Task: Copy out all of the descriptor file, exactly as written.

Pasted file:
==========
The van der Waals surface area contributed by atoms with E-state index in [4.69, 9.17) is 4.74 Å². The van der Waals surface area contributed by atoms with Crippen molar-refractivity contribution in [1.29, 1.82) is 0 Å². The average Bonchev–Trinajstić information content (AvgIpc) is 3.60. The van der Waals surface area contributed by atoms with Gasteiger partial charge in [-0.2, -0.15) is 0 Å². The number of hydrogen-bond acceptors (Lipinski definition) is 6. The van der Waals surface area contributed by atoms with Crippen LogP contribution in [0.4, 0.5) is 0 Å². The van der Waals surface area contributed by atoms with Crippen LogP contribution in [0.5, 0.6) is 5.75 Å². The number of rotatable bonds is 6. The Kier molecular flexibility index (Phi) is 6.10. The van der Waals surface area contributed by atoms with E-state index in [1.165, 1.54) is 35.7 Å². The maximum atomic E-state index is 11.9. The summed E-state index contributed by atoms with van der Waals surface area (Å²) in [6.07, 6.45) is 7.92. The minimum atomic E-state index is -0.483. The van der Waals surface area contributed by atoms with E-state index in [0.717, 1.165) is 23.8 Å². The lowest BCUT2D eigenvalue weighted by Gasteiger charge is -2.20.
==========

The van der Waals surface area contributed by atoms with E-state index in [4.69, 9.17) is 4.74 Å². The van der Waals surface area contributed by atoms with Crippen molar-refractivity contribution in [1.29, 1.82) is 0 Å². The average Bonchev–Trinajstić information content (AvgIpc) is 3.60. The van der Waals surface area contributed by atoms with Gasteiger partial charge in [-0.2, -0.15) is 0 Å². The number of hydrogen-bond acceptors (Lipinski definition) is 6. The van der Waals surface area contributed by atoms with Crippen LogP contribution in [0.4, 0.5) is 0 Å². The van der Waals surface area contributed by atoms with Crippen LogP contribution in [0.5, 0.6) is 5.75 Å². The number of rotatable bonds is 6. The Kier molecular flexibility index (Phi) is 6.10. The van der Waals surface area contributed by atoms with E-state index in [1.165, 1.54) is 35.7 Å². The maximum atomic E-state index is 11.9. The summed E-state index contributed by atoms with van der Waals surface area (Å²) in [6.07, 6.45) is 7.92. The minimum atomic E-state index is -0.483. The van der Waals surface area contributed by atoms with E-state index in [0.717, 1.165) is 23.8 Å². The lowest BCUT2D eigenvalue weighted by Gasteiger charge is -2.20.